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» LymeNet Flash » Questions and Discussion » Medical Questions » levaquin questions again...need opinion

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Author Topic: levaquin questions again...need opinion
LymeNet Contributor
Member # 5914

Icon 1 posted      Profile for islandgirl     Send New Private Message       Edit/Delete Post   Reply With Quote 
Thanks for all who shared their levaquin ideas with me last week.I've done lyme and babs treatment for 1.5 years, just trying to get rid of low key symptoms which are horribly annoying but one can live with. I cannot concentrate, think, or work. Little pain, just off balance head, bad cognitive and neuro damage left. Now the LLMD thinks I just have a resistent form of lyme which may be hard to eliminate.

I had a huge reaction four days into this thing (a herx?)Greatly exaggerated all my symptoms, even added a few old ones, that I had pre-lyme treatment.

Emotionally off the wall, terrible neuropathy feet and hands, achey joints (toes, elbows, knees), ears ringing VERY loud, and pulse in head. Very tight band around head, where a head band would be, pin pricks all over scalp.

I cut the dose of levaquin in half....yesterday left off the tini and just took 1 levaquin before bed. It was still quite an awful time.

Is this a good herx or something not to deal with? How does one know?

I feel very bad today, my LLMD said it is my call.

Is this a common experience with levaquin?


Posts: 190 | From BC Canada | Registered: Jul 2004  |  IP: Logged | Report this post to a Moderator
LymeNet Contributor
Member # 5914

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Thanks Cave. I just read your article posted BEFORE mine. Didn't put the two names together. (I'm lucky I can remember my password....usually takes 3 tries before I look it up on my bulletin board!)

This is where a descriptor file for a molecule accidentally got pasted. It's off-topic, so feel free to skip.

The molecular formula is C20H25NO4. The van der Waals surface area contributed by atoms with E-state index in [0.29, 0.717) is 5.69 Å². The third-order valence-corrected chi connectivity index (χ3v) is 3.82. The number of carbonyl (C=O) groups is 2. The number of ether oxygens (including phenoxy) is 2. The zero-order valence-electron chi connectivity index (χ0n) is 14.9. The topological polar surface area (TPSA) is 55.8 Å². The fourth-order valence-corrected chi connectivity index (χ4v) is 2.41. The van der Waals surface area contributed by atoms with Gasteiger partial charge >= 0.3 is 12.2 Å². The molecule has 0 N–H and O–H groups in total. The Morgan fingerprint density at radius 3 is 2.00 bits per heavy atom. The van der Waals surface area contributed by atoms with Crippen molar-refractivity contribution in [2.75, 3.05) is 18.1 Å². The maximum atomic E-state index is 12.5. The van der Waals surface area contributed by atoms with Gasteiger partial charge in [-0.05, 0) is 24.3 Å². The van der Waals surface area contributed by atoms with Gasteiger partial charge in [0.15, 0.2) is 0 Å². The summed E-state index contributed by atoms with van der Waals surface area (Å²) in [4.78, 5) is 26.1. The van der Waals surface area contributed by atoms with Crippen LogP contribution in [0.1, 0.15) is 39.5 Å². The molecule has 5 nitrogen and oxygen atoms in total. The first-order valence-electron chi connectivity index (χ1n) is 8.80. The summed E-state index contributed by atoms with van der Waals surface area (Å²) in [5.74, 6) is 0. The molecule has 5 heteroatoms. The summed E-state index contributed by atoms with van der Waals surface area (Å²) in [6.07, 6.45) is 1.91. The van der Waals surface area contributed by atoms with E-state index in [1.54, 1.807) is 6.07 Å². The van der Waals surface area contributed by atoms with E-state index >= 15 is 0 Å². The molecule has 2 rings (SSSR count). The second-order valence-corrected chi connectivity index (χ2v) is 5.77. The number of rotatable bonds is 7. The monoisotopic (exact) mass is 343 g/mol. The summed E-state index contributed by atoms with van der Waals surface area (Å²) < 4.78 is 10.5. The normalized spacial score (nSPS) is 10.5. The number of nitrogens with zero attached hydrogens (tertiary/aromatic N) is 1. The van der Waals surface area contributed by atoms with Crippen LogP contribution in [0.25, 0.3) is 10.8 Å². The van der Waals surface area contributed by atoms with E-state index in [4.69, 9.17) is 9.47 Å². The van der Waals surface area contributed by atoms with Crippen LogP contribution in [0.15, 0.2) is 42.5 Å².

These questions may be timely. I notice a bunch of us getting rxed with levaquin lately. Thought it was a new drug or somehting.


Posts: 190 | From BC Canada | Registered: Jul 2004  |  IP: Logged | Report this post to a Moderator
Frequent Contributor (1K+ posts)
Member # 2297

Icon 1 posted      Profile for ArtistDi     Send New Private Message       Edit/Delete Post   Reply With Quote 
Here's some information on Levaquin; like you
I have my fears about it--

LEVAQUIN - Side Effects & Drug Interactions



Carcinoma, thrombocythemia

Other Special Senses Disorders

Parosmia, taste perversion

Platelet, Bleeding and Hematoma, epistaxis, prothrombin Clotting Disorders

decreased, pulmonary embolism, purpura, thrombocytopenia

Psychiatric Disorders

Abnormal dreaming, agitation, anorexia, confusion, depression, hallucination,
impotence, nervousness, paroniria, sleep disorder, somnolence

Red Blood Cell Disorders


Reproductive Disorders

Dysmenorrhea, leukorrhea

Resistance Mechanism Disorders

Abscess, bacterial infection, fungal infection, herpes simplex, moniliasis,
otitis media, sepsis, viral infection

Respiratory System Disorders

Reactions to Cipro, Levaquin, and Other Fluoroquinolone Antibiotics

Since the December, 2001, publication of my article in the Annals of
Pharmacotherapy,1 I've received hundreds of e-mails from people suffering from
devastating, long-lasting side effects associated with Cipro, Levaquin, Floxin,
and other fluoroquinolone antibiotics. Most of these people are young and had
been healthy and active.
These antibiotics have legitimate uses in treating infectious diseases,
but they are overused for minor conditions such as sinusitis, prostatitis, and
bladder infections. My stance is that Cipro, Levaquin, and similar
antibiotics should be used only when other, safer drugs are ineffective, or for
organisms that are only sensitive to fluoroquinolones.
As I said on National Public Radio in October 2001, I strongly believe
that all people placed on these antibiotics should be warned about infrequent
yet serious reactions that may cause joint, muscle, or tendon pain or rupture,
nerve pain (burning, electrical sensations, tingling), muscle weakness,
thinking or memory problems, heart palpitations, rapid heart rate, gastric problems,
skin rash, or many other unusual physical or psychological symptoms. These
reactions can occur quickly and suddenly, and patients should alert their
doctors immediately.
Doctors, for their part, must recognize that these symptoms can lead to
severe, long-term pain or dysfunction, and should stop the antibiotics
immediately if at all possible. Because adverse reactions may increase in severity